Time to check your risk exposure?
So far 2018 has been epic, but in a different way. Markets in North America, Europe, and the Asia-Pacific region fell sharply in early February, rebounded, fell again, rebounded, and remain somewhat unsettled.
Given this backdrop, now might be a good time to check your portfolio's asset allocation—that is, how your money is divided among shares, bonds, and short-term reserves (cash). Thanks to the equity market's long rally, there's a chance your allocation to shares may be greater than you originally intended.
What's your comfort level?
Owning a higher percentage of shares might be a good thing—especially if the market resumes its ascent. But if the market heads in the other direction, it puts your portfolio at risk. Because no one knows which way the market will go, it is wise to choose a mix of equity and bond investments that you'd feel comfortable with over the long run and rebalancing back to that mix when market movements veer you off course.
Here's an example of how the markets can change your risk level: Based on market performance alone, an investor who owned a 60 per cent /40 per cent mix of U.S. shares and bonds in early 2003 would have drifted to a 75 per cent /25 per cent mix four years later, just as the global market was heading for a hard fall. History may or may not repeat itself. But you can keep your risk level constant by rebalancing your portfolio.
Guidelines for rebalancing
We recommend that you consider rebalancing once a year or after your allocation shifts by 5 percentage points or more. If you haven't rebalanced before, here's how to get started:
- Determine your target asset allocation, taking into consideration your financial objectives, time frame (that is, how long you plan to keep the money invested), and comfort with risk exposure.
- Evaluate your current allocation. If your current mix differs from your target mix by 5 per cent or more, you may want to rebalance.
- Avoid unnecessary taxes. If you rebalance by buying and selling investments in taxable accounts, you'll face tax consequences. So you may want to take a cautious approach by directing future investments to your under allocated asset types, rather than shifting existing money around.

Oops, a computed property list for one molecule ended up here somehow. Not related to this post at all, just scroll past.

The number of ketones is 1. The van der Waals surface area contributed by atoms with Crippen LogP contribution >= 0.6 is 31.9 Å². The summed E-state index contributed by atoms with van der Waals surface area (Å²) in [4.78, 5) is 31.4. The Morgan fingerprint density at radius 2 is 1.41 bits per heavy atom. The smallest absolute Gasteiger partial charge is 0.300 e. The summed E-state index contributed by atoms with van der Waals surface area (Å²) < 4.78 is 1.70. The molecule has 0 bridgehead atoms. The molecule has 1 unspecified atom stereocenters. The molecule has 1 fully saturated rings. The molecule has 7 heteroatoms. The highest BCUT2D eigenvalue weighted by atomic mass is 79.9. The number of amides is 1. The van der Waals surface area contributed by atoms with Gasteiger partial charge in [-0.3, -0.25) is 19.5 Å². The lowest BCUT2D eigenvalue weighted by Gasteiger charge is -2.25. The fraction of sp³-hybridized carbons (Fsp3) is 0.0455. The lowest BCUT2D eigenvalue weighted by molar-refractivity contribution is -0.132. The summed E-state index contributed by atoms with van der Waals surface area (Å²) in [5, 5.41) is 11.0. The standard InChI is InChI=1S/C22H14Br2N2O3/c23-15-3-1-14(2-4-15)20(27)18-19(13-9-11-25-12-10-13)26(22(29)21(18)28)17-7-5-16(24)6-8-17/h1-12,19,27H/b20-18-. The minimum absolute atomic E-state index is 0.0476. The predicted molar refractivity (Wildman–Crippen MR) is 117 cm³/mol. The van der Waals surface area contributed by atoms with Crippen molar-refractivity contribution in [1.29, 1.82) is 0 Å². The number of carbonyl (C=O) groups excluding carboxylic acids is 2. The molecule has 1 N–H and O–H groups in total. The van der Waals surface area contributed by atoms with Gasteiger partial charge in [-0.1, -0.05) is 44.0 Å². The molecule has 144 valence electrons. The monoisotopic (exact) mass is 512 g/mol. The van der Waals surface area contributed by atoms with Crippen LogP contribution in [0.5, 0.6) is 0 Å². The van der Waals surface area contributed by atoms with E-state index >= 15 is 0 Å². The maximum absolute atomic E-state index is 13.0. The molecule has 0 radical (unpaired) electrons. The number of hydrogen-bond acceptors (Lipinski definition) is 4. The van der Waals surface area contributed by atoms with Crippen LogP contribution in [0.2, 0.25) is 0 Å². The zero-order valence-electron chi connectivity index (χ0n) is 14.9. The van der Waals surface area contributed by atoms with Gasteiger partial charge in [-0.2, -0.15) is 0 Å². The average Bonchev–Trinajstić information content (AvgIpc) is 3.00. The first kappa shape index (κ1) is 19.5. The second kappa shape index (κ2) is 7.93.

Put it on autopilot
It takes discipline to keep your portfolio balanced. After all, it often means moving away from stocks after they've provided high returns. If you're having a hard time putting a rebalancing plan into practice, consider these options:
Invest in a balanced or multi-asset fund. You can choose from different types of balanced funds depending on your needs. Many funds provide a mix of equities and bonds that are professionally managed to maintain a steady asset allocation.
Contact an advisor. A professional financial advisor can rebalance your portfolio for you. He or she should compare your current asset mix with your target every few months to help you stay on track to meet your long-term goals.
Buying low and selling high
After equities have a great year, it can feel wrong to consider trading them for bonds. Instead, investors tend to get carried away, often investing more money in funds as prices climb.
But the oft-repeated advice is to "buy low and sell high." That's why rebalancing works—it encourages you to cut back a bit on a rising investment and buy a bit more of the lagging category.
By Robin Bowerman
Head of Corporate Affairs at Vanguard Australia
22 May 2018